Please use this identifier to cite or link to this item:
Type: Artigo de periódico
Title: Physical Chemistry Of Nanostructured Molecular Sieves By The Study Of Phase Diagrams: The Case Of The Cetyltrimethylammonium Bromide-tetramethylammonium Silicate-water System.
Author: Albuquerque, A
Vautier-Giongo, C
Pastore, H O
Abstract: A phase diagram for the system cetyltrimethylammonium bromide (CTAB)/tetramethylammonium silicate (TMASi)/water has been constructed in order to better understand the interactions between these precursors of the MCM-41 mesoporous molecular sieves. Three different CTAB concentration regions were analyzed: the dilute and semidilute regions, where simple surfactant species, such as monomers and spherical and nonspherical CTAB micelles, are found, and the concentrated region, involving liquid-crystalline phases. In the dilute and semidilute regions, the formation of a white nanostructured solid, having a hexagonal array similar to that found in MCM-41 materials, was observed. Precipitation of this solid requires some degree of surfactant monomer aggregation, which is favored by the presence of silicate anions. If micelles have already been formed, the material can be obtained at any CTAB concentration above a threshold concentration of silicate anions. These facts suggest that silicate anions have an important role in changing the aggregation and/or the shape of the surfactant aggregates. In the concentrated region, precipitation of the solid was not observed, but the presence of the silicate anions alter the characteristics of the liquid-crystalline phase formed by the surfactant. The system shows very complex and rich behavior and its investigation may be very useful in understanding the processes of nanostructured solid formation.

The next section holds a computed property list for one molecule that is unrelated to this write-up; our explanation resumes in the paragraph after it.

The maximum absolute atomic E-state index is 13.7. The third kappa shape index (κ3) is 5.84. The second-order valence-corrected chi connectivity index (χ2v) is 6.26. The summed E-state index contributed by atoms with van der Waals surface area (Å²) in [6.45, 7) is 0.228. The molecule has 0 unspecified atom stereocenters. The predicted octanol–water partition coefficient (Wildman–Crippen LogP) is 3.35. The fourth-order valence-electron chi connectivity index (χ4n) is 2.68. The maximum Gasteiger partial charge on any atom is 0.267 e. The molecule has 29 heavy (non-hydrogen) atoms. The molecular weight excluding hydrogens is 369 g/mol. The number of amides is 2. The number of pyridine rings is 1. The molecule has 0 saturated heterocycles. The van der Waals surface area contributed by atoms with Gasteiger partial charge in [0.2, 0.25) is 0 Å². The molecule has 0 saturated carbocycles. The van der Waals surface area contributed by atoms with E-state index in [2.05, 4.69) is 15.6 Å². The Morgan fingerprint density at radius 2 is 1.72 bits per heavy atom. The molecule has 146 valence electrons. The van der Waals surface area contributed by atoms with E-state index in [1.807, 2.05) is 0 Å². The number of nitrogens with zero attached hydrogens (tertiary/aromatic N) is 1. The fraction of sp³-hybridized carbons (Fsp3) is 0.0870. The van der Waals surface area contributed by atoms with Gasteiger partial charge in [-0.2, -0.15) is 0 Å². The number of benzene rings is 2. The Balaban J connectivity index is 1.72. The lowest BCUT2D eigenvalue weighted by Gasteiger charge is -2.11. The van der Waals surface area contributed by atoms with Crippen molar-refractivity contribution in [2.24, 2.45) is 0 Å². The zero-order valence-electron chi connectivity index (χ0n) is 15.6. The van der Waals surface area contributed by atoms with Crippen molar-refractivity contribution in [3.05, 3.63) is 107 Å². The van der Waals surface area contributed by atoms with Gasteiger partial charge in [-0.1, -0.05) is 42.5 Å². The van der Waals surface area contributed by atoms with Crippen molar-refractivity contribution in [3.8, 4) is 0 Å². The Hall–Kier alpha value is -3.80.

Citation: Journal Of Colloid And Interface Science. v. 284, n. 2, p. 687-93, 2005-Apr.
Rights: fechado
Identifier DOI: 10.1016/j.jcis.2004.10.065
Date Issue: 2005
Appears in Collections:Unicamp - Artigos e Outros Documentos

Files in This Item:
File SizeFormat 
pmed_15780311.pdf252.05 kBAdobe PDFView/Open

Items in DSpace are protected by copyright, with all rights reserved, unless otherwise indicated.